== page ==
Tuesday, December 30, 2003

The Pacific

So my nephew, John Michael, is out visiting over the break. He's nineteen, going to school for computer technologies back in PA, rail-thin, and growing his first beard, a sparse collection of hairs on his chin that makes him look like "Shaggy" from Scooby Doo (Aunt Kate teases him regularly about this). So we've been "doing stuff" in addition to all the other work I'm needing to get done over the break. Saturday I took him to the Space Needle and the EMP and shushi, and right now Kate's braving the unseasonably cold weather here to go to the Museum of Flight.

But the last two days we have been on the Olympic Peninsula, a huge chunk of land to the west across the sound. Most people think about Seattle as being on the West Coast, but actually, we're miles and miles in from the ocean itself, protected by this huge chunk of new mountains.

We got there by heading north, to Mount Vernon, then west across Deception Pass - a steep-sided narrow waterway that turns what was thought to be a peninsula into an island (hence the deception). Its a sharp-edged gorge, and we got there at a great time - right at sunset. Nice view, but as a result, I was driving south to the ferry in the dark (I seem to be doing a lot of driving in the dark in these stories). We ferried to the Olympic Peninsula itself, to Port Townsend, where we stayed the night, and had dinner with Steven, an old WotC buddy. Steven would join use the next day to explore the area.

Port Townsend is a nice, small community on the Juan de Fucca passage, which connects the Sound with the ocean and forms most of the northern border of the peninsula. Its an old, mildly eccentric town - their motto is "We're all here because we aren't all there." (They have bumper stickers for that). Indeed, the entire peninsula has a sort of an offbeat, eccentric nature to it - I ended up following a pickup truck with a full gun rack and a "No War for Oil" bumper sticker.

It was surprisingly cold out there. We had been out in this area previously in early spring, and while brisk, its been relatively mild. Now it is nasty-cold, and as we moved inland, we started to hit snow on the ground and wet icy spots on the road where they have sanded. My car (the four-door) now has a tan lower-half from all the road-grit it has taken on and looks like I've been running it down the Baja.

Kate's original plan was to hit Hurricane Ridge, overlooking the town of Port Angeles on the northern coast, but was disuaded by the fact that snow tires were needed to get up there and the ridge itself was wrapped in clouds. So plan "B" was to head to a beach she had been to before, on the Pacific Ocean - Third Beach, just north of the Giant's Graveyard. Got there in plenty of time, and hiked down about a mile through temperate rainforest to reach the beach itself. The beach was great, since it was one of the few sand beaches I have seen on the Washington Coast - most are black igneous rocks smoothed by the waves. The greatest peril is climbing over the huge pieces of driftwood that piled up at the high tide mark. To the south, the Giant's Graveyard was a scattering of spires marching out into the sea, like, well, tombstones.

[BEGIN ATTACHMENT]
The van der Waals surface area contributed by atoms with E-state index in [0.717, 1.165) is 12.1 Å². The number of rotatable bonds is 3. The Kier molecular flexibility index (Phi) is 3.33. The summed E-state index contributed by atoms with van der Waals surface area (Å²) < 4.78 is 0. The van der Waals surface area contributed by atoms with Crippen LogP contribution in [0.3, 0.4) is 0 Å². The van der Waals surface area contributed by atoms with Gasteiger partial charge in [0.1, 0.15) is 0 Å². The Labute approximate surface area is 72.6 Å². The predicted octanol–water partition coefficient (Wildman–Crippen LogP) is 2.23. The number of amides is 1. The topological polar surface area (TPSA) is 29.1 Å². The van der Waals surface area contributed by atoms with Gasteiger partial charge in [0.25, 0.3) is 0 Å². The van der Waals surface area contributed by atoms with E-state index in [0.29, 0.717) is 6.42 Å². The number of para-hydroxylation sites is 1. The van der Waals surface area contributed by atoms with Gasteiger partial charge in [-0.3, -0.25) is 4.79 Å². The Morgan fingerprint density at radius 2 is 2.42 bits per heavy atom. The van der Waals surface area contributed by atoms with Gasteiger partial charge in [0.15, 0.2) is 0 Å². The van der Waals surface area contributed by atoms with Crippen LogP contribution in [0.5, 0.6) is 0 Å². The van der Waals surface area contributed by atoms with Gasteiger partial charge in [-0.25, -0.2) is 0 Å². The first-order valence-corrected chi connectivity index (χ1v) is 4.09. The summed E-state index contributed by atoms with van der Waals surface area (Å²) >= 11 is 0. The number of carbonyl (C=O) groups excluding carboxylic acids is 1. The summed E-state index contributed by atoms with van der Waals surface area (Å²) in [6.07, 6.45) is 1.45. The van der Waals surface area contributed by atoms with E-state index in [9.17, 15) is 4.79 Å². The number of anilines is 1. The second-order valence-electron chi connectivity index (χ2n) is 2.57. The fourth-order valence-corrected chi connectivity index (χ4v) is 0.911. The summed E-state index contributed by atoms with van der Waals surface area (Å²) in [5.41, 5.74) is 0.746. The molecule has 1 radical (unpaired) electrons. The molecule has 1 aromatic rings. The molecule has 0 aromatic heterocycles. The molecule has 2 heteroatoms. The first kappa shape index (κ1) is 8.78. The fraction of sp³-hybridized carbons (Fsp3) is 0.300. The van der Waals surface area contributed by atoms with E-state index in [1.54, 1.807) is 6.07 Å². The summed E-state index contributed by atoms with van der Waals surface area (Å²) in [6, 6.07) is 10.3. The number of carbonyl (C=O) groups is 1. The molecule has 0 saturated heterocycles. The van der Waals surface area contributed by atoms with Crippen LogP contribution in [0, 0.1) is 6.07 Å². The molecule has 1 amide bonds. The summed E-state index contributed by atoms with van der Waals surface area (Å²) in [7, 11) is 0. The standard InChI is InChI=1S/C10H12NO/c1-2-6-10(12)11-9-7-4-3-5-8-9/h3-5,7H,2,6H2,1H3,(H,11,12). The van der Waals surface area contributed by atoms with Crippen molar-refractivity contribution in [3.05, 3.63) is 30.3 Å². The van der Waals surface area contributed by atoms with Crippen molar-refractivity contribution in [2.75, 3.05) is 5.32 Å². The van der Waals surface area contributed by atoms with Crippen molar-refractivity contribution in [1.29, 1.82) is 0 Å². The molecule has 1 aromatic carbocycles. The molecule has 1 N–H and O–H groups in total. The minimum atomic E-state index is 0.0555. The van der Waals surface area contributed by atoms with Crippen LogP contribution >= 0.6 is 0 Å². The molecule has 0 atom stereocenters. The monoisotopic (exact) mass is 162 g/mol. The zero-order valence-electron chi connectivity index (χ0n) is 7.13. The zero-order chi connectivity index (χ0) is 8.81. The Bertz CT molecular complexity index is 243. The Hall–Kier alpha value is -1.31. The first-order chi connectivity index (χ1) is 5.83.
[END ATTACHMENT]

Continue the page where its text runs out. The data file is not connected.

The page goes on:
We were the only ones on the beach at the time, and the tide was coming in, so we did not stay longer than a half-hour. There were small shapes in the water - either diving birds or otters, floating on the heavy waves. The surf was strong, and both Kate and I got wet from being in the wrong spot as the waves surged up the flat beach.

But it was getting late, and the wet roads were turning to ice between us and Port Townsend. We headed back in the dark, with a brief stop when a young woman flipped here truck ahead of us at Sappho Junction, right at the bridge across the Sol Duc river. She hit an slick spot heading down to the bridge, rebounded off the guard rail, and flipped onto her side right at the bridge itself, blocking the road. She was shaken up pretty badly but unharmed, thank goodness. What impressed me was that the amount of walkie-talkies and radios that suddenly appeared from the other drivers, and that one of the other women in the backup had an EMT rig in her trunk and was checking out the victim before the firetrucks got there, while others directed traffic and made sure the truck wasn't leaking anything but radiator fluid. Very prepared they are, out in the peninsula.

But it was another long drive back in the dark, navigating the twists in the road in the failing light. Passage across the Edmunds ferry and home in good time, but it was a long trip, and I'm still a little bleary-eyed about the whole thing. So today I'm spending rewriting a story that I finished right before leaving town, and doing some contract work that is due Monday.

More later,